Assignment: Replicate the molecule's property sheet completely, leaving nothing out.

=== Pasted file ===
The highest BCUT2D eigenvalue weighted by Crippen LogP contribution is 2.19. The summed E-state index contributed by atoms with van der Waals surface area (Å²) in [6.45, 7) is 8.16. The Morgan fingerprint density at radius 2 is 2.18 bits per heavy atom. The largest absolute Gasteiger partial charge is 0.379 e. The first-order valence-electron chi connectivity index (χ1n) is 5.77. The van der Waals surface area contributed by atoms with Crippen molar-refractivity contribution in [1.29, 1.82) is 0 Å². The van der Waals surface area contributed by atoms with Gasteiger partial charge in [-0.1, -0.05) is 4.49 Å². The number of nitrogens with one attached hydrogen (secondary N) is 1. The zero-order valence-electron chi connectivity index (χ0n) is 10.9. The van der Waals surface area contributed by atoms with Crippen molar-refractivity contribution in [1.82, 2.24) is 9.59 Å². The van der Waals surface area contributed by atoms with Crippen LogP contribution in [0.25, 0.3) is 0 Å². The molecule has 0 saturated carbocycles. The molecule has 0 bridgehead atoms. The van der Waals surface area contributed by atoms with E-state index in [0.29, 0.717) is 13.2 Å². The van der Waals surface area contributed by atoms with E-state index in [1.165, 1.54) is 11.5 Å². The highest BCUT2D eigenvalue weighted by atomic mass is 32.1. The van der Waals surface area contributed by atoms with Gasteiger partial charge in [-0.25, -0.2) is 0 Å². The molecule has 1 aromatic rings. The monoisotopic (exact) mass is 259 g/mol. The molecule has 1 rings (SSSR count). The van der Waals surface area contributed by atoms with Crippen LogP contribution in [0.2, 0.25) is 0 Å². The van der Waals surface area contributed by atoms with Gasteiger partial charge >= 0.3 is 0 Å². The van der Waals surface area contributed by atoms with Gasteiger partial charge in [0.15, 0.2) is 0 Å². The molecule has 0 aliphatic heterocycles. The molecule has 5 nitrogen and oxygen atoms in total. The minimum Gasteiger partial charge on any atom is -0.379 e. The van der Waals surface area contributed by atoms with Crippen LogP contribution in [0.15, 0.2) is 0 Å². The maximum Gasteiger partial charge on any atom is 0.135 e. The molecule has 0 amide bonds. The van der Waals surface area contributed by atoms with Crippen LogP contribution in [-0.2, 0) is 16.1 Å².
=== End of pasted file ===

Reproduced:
The highest BCUT2D eigenvalue weighted by Crippen LogP contribution is 2.19. The summed E-state index contributed by atoms with van der Waals surface area (Å²) in [6.45, 7) is 8.16. The Morgan fingerprint density at radius 2 is 2.18 bits per heavy atom. The largest absolute Gasteiger partial charge is 0.379 e. The first-order valence-electron chi connectivity index (χ1n) is 5.77. The van der Waals surface area contributed by atoms with Crippen molar-refractivity contribution in [1.29, 1.82) is 0 Å². The van der Waals surface area contributed by atoms with Gasteiger partial charge in [-0.1, -0.05) is 4.49 Å². The number of nitrogens with one attached hydrogen (secondary N) is 1. The zero-order valence-electron chi connectivity index (χ0n) is 10.9. The van der Waals surface area contributed by atoms with Crippen molar-refractivity contribution in [1.82, 2.24) is 9.59 Å². The van der Waals surface area contributed by atoms with Crippen LogP contribution in [0.25, 0.3) is 0 Å². The molecule has 0 saturated carbocycles. The molecule has 0 bridgehead atoms. The van der Waals surface area contributed by atoms with E-state index in [0.29, 0.717) is 13.2 Å². The van der Waals surface area contributed by atoms with E-state index in [1.165, 1.54) is 11.5 Å². The highest BCUT2D eigenvalue weighted by atomic mass is 32.1. The van der Waals surface area contributed by atoms with Gasteiger partial charge in [-0.25, -0.2) is 0 Å². The molecule has 1 aromatic rings. The monoisotopic (exact) mass is 259 g/mol. The molecule has 1 rings (SSSR count). The van der Waals surface area contributed by atoms with Crippen LogP contribution in [0.2, 0.25) is 0 Å². The van der Waals surface area contributed by atoms with Gasteiger partial charge >= 0.3 is 0 Å². The van der Waals surface area contributed by atoms with Gasteiger partial charge in [0.15, 0.2) is 0 Å². The molecule has 0 aliphatic heterocycles. The molecule has 5 nitrogen and oxygen atoms in total. The minimum Gasteiger partial charge on any atom is -0.379 e. The van der Waals surface area contributed by atoms with Crippen LogP contribution in [0.15, 0.2) is 0 Å². The maximum Gasteiger partial charge on any atom is 0.135 e. The molecule has 0 amide bonds. The van der Waals surface area contributed by atoms with Crippen LogP contribution in [-0.2, 0) is 16.1 Å².